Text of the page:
The classic wisdom that you should always write from your own experience was something Wain shared. I remember his pithy form of expression: “Even if you haven’t had such basic experiences as making love or watching someone close to you die, you still have enough experiences for a thousand novels…” He also insisted that in characterisations you should treat all human beings fairly. To which he added wryly that at one time it would have been necessary to say that even poor tramps are human beings – but now it was probably equally necessary to say that even rich aristocrats are human beings.

At the end of the book was the chapter which is the most relevant to me now. He listed some writers whom all aspiring writers should read. He drew a distinction between writers who were serious and others who were trivial, emphasising that serious writers need not be pompous or turgid or dull. Shakespeare, he said, was one writer who was always serious. Unfortunately I did not copy Wain’s full list of recommended reading and I remember only one title, Dostoevsky’s The Brothers Karamazov. When you have read this novel, he said, you actually won’t be any better equipped to write your own novel. But if you don’t read it, he went on (a bit didactic and sententious this, but when you are young you can take very clear directions) you’ll have devalued yourself as a writer and a human being.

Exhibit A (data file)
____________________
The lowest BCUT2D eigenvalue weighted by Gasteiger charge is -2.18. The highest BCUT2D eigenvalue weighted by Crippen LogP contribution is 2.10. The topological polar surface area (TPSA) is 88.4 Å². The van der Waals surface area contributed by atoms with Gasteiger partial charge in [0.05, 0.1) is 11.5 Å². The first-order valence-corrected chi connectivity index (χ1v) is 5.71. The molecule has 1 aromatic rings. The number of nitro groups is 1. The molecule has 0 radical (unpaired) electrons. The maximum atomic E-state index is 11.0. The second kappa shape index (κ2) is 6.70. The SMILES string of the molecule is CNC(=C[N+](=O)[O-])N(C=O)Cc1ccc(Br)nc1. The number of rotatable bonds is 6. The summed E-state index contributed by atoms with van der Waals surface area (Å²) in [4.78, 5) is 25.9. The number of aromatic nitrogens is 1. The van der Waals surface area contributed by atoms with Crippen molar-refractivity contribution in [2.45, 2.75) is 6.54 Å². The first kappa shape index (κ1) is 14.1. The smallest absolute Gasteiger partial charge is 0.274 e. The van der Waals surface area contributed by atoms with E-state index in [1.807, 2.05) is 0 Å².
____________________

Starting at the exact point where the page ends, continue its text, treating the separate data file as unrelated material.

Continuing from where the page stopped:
Alan Taylor’s article also helpfully calculates how many books people might read in a year, and therefore how many (or few) you might expect to read before you die. My reading speed these days is pitifully slow so my target should be low, and principally works which I’ve been planning to read for three or four decades and never yet got around to. Such as Cervantes’ Don Quixote and Milton’s “Paradise Lost”, copies of which sit nearby waiting.

Ulysses was a lot of fun 27 years ago in preparation for my first visit to Dublin, and I feel confident that it would repay a second reading. Actually, I have already managed The Brothers Karamazov, long ago, but I think I still have that copy, so maybe I should give it another chance to provide the value which John Wain promised…

 

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As Bloomsday approaches